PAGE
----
Although the results of this trial were statistically significant, questions remain regarding clinical readiness, which are directly applicable to the patient before us: (1) How much of the effect was due to the antidepressant action of fluoxetine as opposed to true enhancement of neuroplasticity? The trial results are reported to be significant after adjusting for depression, but there may still be an important interaction with mood, unquestionably a mediator of recovery. (2) Is there solid evidence for mechanism? Although selective serotonin reuptake inhibitors may act by suppressing poststroke hyperexcitability in the unaffected hemisphere, there is no direct preclinical evidence of this effect nor explanation of how this action might alter the recovery process at the cellular level. (3) Are the findings relevant to nonmotor deficits? Our patient has a significant aphasia, which may be a more important determinant of recovery than his motor deficit and was not addressed by this trial. (4) How generalizable are the results to patients with milder stroke deficits? The patient has a Fugl-Meyer motor score of 35, >1.5 SD higher than the average Fugl-Meyer motor score in the trial. Mild-to-moderate hemiparetic patients tend to recover well spontaneously; how much additional gain can be expected in this case? (5) Does the timing of administration matter? Patients in the FLAME trial were started at a mean of 8.9 days. Administration at 3 days could produce different results. (6) What happens when the patient stops the medication? Beyond outcomes at 90 days, we are responsible for our patients’ long-term well-being. (7) What about side effects of the drug? Nausea, insomnia, and epileptic seizures have been reported.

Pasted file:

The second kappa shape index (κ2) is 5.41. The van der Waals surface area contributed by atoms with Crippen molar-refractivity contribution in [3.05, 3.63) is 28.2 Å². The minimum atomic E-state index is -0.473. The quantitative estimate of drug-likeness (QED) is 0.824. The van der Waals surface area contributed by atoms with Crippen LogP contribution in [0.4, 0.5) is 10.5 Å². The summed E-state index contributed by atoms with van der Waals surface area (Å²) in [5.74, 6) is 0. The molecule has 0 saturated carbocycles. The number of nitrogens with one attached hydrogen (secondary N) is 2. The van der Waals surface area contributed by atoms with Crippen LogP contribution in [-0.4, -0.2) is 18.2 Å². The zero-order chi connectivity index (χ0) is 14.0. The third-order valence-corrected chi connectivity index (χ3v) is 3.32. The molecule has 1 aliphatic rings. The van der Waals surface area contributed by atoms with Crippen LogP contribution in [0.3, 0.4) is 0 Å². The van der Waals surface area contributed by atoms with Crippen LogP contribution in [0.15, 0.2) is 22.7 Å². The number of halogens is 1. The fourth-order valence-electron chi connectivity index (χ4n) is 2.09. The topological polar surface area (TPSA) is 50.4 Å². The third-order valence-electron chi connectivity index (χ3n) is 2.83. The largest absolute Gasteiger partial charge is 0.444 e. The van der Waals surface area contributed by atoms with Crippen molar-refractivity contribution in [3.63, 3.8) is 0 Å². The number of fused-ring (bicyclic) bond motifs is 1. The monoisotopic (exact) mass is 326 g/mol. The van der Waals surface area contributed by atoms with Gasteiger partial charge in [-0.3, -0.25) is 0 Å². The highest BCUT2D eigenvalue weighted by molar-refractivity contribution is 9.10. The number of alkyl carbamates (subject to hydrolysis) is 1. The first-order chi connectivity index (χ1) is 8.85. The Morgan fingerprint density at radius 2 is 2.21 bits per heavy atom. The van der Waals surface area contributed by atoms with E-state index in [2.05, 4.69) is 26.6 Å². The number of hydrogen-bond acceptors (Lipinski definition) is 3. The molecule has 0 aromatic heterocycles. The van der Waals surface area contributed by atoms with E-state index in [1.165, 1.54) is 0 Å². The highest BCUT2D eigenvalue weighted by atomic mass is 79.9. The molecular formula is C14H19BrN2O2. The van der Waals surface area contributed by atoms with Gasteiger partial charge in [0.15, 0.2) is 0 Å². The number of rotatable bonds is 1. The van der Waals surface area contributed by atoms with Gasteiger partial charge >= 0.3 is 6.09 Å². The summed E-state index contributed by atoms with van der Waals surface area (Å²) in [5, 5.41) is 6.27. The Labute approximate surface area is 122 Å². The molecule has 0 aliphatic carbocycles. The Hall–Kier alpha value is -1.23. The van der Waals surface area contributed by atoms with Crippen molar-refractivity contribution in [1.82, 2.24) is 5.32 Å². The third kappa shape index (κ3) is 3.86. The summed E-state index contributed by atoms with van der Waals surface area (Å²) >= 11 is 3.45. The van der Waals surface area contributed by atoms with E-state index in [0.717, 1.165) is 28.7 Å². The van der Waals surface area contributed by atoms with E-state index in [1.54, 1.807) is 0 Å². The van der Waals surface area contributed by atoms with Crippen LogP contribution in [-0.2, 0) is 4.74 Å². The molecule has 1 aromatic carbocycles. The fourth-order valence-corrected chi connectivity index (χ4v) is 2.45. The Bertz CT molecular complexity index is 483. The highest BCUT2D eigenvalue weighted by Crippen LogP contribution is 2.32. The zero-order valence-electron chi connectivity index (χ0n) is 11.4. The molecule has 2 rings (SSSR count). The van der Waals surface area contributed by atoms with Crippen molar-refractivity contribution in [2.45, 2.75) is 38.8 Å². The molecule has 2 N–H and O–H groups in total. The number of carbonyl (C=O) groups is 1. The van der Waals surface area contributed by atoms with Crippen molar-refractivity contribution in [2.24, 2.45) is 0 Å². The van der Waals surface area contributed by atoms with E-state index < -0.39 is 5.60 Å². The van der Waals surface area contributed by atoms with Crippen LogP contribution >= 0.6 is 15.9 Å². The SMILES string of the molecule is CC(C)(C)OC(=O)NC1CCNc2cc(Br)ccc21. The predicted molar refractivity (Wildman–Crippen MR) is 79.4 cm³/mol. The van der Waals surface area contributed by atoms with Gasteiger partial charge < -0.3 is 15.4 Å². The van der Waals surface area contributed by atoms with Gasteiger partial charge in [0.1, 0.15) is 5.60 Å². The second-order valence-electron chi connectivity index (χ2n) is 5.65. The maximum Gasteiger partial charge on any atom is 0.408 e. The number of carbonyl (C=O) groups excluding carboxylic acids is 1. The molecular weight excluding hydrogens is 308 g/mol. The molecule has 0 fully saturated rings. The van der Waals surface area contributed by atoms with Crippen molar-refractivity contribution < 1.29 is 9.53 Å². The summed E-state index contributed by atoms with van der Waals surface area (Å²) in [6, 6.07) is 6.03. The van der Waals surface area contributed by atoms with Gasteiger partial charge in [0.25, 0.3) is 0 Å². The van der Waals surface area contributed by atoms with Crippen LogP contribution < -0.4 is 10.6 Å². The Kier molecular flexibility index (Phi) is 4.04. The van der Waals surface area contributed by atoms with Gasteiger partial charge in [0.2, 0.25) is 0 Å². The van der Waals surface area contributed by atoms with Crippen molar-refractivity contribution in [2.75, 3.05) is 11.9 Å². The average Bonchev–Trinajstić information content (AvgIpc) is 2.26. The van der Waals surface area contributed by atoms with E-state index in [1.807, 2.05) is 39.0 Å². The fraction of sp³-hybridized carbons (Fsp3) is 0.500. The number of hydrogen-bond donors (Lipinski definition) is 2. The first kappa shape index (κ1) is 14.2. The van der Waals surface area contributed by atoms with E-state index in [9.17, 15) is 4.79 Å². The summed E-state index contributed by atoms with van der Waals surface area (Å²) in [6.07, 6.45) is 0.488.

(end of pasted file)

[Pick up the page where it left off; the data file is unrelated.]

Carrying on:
We are also asked to consider promoting physical and speech therapy within the first 48 to 72 hours. Even less is known about whether very early intensive physical and speech therapy is beneficial. Although an enhanced neuroplasticity window appears to open early after stroke,2 intervening in the first 72 hours when blood pressure fluctuations, edema, and medical comorbidities are present may make this early time period detrimental rather than beneficial. Some Phase III clinical trial evidence for early physical therapy has shown harm rather than benefit.3 In short, we have far too limited data to promote fluoxetine or very early therapy this patient. One must be sure of one’s actions before opting to apply results of a single clinical trial to our patients, particularly when clinical criteria do not match well.